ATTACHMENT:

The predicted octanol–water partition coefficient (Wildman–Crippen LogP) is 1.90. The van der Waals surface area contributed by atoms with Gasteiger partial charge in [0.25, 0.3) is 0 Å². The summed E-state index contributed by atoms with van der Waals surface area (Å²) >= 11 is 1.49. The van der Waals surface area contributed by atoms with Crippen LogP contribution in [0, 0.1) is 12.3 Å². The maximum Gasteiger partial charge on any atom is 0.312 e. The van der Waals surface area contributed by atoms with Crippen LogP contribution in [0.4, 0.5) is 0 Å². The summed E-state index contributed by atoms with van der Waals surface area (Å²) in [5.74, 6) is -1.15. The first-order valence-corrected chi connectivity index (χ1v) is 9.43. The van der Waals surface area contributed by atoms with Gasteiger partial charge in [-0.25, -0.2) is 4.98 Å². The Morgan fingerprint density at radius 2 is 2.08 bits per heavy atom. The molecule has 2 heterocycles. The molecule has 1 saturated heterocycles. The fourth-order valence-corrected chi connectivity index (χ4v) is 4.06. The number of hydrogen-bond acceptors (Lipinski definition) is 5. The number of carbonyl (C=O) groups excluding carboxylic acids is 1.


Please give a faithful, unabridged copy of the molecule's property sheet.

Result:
The predicted octanol–water partition coefficient (Wildman–Crippen LogP) is 1.90. The van der Waals surface area contributed by atoms with Gasteiger partial charge in [0.25, 0.3) is 0 Å². The summed E-state index contributed by atoms with van der Waals surface area (Å²) >= 11 is 1.49. The van der Waals surface area contributed by atoms with Crippen LogP contribution in [0, 0.1) is 12.3 Å². The maximum Gasteiger partial charge on any atom is 0.312 e. The van der Waals surface area contributed by atoms with Crippen LogP contribution in [0.4, 0.5) is 0 Å². The summed E-state index contributed by atoms with van der Waals surface area (Å²) in [5.74, 6) is -1.15. The first-order valence-corrected chi connectivity index (χ1v) is 9.43. The van der Waals surface area contributed by atoms with Gasteiger partial charge in [-0.25, -0.2) is 4.98 Å². The Morgan fingerprint density at radius 2 is 2.08 bits per heavy atom. The molecule has 2 heterocycles. The molecule has 1 saturated heterocycles. The fourth-order valence-corrected chi connectivity index (χ4v) is 4.06. The number of hydrogen-bond acceptors (Lipinski definition) is 5. The number of carbonyl (C=O) groups excluding carboxylic acids is 1.